Do you see the point here? He's the kind of person who would do anything to be 'safe'.

There's always at least one person in every office that acts like Mr. Bean. I just didn't understand why I had to be the unfortunate one to be both working with and sitting beside him.

The D-day, or doom day, finally arose when one morning I found my table and chair, which were arranged neatly according to the 'feng-shui' advice my best friend gave me, shifted almost a meter away from their original spot! The office boy told me later on that apparently Mr. Bean had come to work and quickly rearrange the office interior earlier that morning.

"Mr. Bean said that he needed more space for the new potted plant he just bought," explained the o-boy. The plant was a twenty-centimetre tall bonsai Ficus.

People like him have skin as thick as a dried and stuffed armadillo. There was no point arguing with him. I moved my stuff back in silence. Fighting back was only making me sink to his level.

That was the point when I realised that I didn't deserve to be hassled by somebody like Mr. Bean whilst working for somebody else. I was a member of the DINK association, which stands for the Dual Income with No Kids, and my husband also has a full-time job. For a short moment I dreamt of getting pregnant and spoiling myself drying up my husband's platinum credit cards by daily spa treatments as I contemplated what I'd do with my time if I decided to quit my job.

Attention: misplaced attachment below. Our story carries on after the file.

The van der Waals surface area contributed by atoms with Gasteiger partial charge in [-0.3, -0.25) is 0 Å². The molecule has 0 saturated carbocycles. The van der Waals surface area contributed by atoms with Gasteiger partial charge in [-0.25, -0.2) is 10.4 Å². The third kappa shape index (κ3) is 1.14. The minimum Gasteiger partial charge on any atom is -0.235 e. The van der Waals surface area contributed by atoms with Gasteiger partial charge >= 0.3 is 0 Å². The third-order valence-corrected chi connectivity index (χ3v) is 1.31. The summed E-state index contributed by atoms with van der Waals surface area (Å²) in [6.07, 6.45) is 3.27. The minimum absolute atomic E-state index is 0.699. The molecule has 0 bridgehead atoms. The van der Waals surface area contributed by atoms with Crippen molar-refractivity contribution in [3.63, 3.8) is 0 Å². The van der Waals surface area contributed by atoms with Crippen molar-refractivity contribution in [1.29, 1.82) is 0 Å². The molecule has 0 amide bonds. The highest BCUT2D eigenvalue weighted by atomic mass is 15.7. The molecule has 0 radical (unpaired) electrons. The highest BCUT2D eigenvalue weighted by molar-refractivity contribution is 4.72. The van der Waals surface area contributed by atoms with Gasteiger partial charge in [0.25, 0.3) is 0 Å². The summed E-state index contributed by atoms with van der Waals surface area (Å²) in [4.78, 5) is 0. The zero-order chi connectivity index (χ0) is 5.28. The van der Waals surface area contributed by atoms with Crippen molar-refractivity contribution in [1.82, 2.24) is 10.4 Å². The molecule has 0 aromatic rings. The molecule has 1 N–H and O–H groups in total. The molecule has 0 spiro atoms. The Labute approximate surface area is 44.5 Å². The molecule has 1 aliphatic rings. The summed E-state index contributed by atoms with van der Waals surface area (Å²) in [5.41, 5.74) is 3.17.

Well, I decided to be what I am now instead. Doesn't have anything to do with the subjects I studied for six years in the university, of course. But, hey, a woman has got to do what a woman has got to do!

Until now, as far as I know, nobody enjoys Mr. Bean's company in the office anymore, including his bosses (when they finally realised how manipulative Mr. Bean actually had been) and now he's stuck there with no corporate ladder to climb. He's probably going to spend the rest of his life kissing somebody else's behind. The only thing, besides being ignorant, that he's good at.

In the end, I guess I should thank Mr. Bean for helping me realise that I didn't have to put up with him for long. Like it or not, he actually made me stand up on my own two feet. Now I'm no longer restricted by the stretched nine or ten hour per day job, listening to grumpy bosses who made five times more salary than me yet have absolutely no life whatsoever outside their office cubicles - which were only slightly bigger than mine. What a nonsensical sacrifice! Well God bless you Mr. Bean, go ahead make other people's life miserable so they can end up as lucky as me!

Housing and schooling information for expats in Indonesia expatriate website for Indonesia Indonesian language translation of article

Practical Information for foreigners, expats and expatriates moving to Indonesia - find out about housing, schooling, transport, shopping and more to prepare you for your stay in Indonesia